Lens Test: Sigma 24-70 f/2.8 ART vs Canon 24-70 f/2.8L II

Taken with the Sigma 24-70 f/2.8 ART lens at Discovery Park, Seattle. Matthew Gore | Light And Matter

Over the past several years, we’ve been very impressed with the optics in Sigma’s ART series line (particularly the 50mm f/1.4 ART and 35mm f/1.4 ART), but this comparison has given us pause. If Sigma hadn’t directly sent us this lens for testing, I may have assumed that there was something wrong with it, considering the heritage of the ART series.  Ultimately, we had problems with the resolution of the lens away from the center at f/2.8 and f/4, as well as serious problems with autofocus speed and tracking, leaving us with serious concerns about the lens’s suitability for professional use.

Watch the video above for details and comparison shots. You can download a some RAW files by clicking the buttons below:

70mm Set 1  70mm Set 2  24mm Set 1

Image Resolution

In general, the Sigma 24-70 f/2.8 ART’s resolution was excellent in the center of the lens. Depending on the the light and conditions, it was sometimes on par with the Canon 24-70 f/2.8L II comparison unit, though no better.

However, away from the center, resolution was often quite bad. Take a look, starting at the 70mm end of the zoom range. Here’s the whole image:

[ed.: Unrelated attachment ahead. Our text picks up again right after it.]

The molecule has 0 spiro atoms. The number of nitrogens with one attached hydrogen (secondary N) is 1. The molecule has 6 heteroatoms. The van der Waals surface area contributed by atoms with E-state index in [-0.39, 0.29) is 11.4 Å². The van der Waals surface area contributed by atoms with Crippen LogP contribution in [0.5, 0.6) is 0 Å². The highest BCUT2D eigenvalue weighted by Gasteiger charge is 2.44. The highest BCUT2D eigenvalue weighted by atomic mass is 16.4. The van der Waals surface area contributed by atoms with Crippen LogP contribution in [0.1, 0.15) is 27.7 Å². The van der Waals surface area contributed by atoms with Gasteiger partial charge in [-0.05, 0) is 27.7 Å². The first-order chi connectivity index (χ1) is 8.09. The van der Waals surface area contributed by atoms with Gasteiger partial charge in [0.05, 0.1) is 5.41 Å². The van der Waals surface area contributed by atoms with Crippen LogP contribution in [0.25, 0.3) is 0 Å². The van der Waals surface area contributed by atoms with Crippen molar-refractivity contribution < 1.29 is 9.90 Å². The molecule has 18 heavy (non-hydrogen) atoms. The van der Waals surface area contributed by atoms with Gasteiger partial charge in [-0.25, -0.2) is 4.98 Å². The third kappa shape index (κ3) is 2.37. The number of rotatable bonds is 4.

The overall scene. This one happens to be from the Canon, but it’s too small here for that to matter. Matthew Gore | Light And Matter

And here’s the center crop. Click on the images to see 100% magnification. In this case, the center resolution isn’t great on the Sigma, either, though in some cases, it’s better. I can only assume that this has to do with the image stabilization system not returning properly, because in this case, three consecutive shots with the Sigma lens (re-focused in between each), are all identical. Image stabilization was turned off, as it was on a tripod.

For comparison, here are crops from the upper left, upper right, lower right, and lower left. In each case, the Canon image is first and the Sigma image is second.

And here’s a second set at 70mm, but at f/4. Again, here’s an overview of the whole image, just so that you can orient yourself.

Matthew Gore | Light And Matter

Notice that the first two images, from the center, are both very sharp, and almost indistinguishable in terms of resolution (the images were similar at f/2.8).  Click to enlarge.

At the 24mm end of the zoom, results are similar.

Matthew Gore | Light And Matter

For another variation, here are two shots in which I focused on an off-center subject (the lighthouse). Both lenses are at f/2.8, and the difference is visible, but not dramatic.

The lighthouse at Discovery Park, just north of downtown Seattle. Matthew Gore | Light And Matter

Again, the Canon image is first, on the left. Click to enlarge.